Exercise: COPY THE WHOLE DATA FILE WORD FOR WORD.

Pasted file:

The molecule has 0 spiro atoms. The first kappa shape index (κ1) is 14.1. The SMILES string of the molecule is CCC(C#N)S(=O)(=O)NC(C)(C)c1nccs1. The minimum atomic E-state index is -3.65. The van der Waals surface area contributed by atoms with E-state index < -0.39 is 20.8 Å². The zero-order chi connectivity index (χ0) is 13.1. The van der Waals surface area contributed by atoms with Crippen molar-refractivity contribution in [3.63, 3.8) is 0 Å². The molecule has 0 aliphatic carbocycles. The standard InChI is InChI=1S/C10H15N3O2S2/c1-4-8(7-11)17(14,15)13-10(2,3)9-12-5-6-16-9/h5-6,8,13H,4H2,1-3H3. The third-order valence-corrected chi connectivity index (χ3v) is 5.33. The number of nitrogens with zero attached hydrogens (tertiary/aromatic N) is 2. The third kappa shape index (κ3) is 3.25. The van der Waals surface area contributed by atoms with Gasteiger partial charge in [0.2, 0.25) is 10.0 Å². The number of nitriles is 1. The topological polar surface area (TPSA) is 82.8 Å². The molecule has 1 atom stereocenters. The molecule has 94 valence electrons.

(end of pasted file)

The molecule has 0 spiro atoms. The first kappa shape index (κ1) is 14.1. The SMILES string of the molecule is CCC(C#N)S(=O)(=O)NC(C)(C)c1nccs1. The minimum atomic E-state index is -3.65. The van der Waals surface area contributed by atoms with E-state index < -0.39 is 20.8 Å². The zero-order chi connectivity index (χ0) is 13.1. The van der Waals surface area contributed by atoms with Crippen molar-refractivity contribution in [3.63, 3.8) is 0 Å². The molecule has 0 aliphatic carbocycles. The standard InChI is InChI=1S/C10H15N3O2S2/c1-4-8(7-11)17(14,15)13-10(2,3)9-12-5-6-16-9/h5-6,8,13H,4H2,1-3H3. The third-order valence-corrected chi connectivity index (χ3v) is 5.33. The number of nitrogens with zero attached hydrogens (tertiary/aromatic N) is 2. The third kappa shape index (κ3) is 3.25. The van der Waals surface area contributed by atoms with Gasteiger partial charge in [0.2, 0.25) is 10.0 Å². The number of nitriles is 1. The topological polar surface area (TPSA) is 82.8 Å². The molecule has 1 atom stereocenters. The molecule has 94 valence electrons.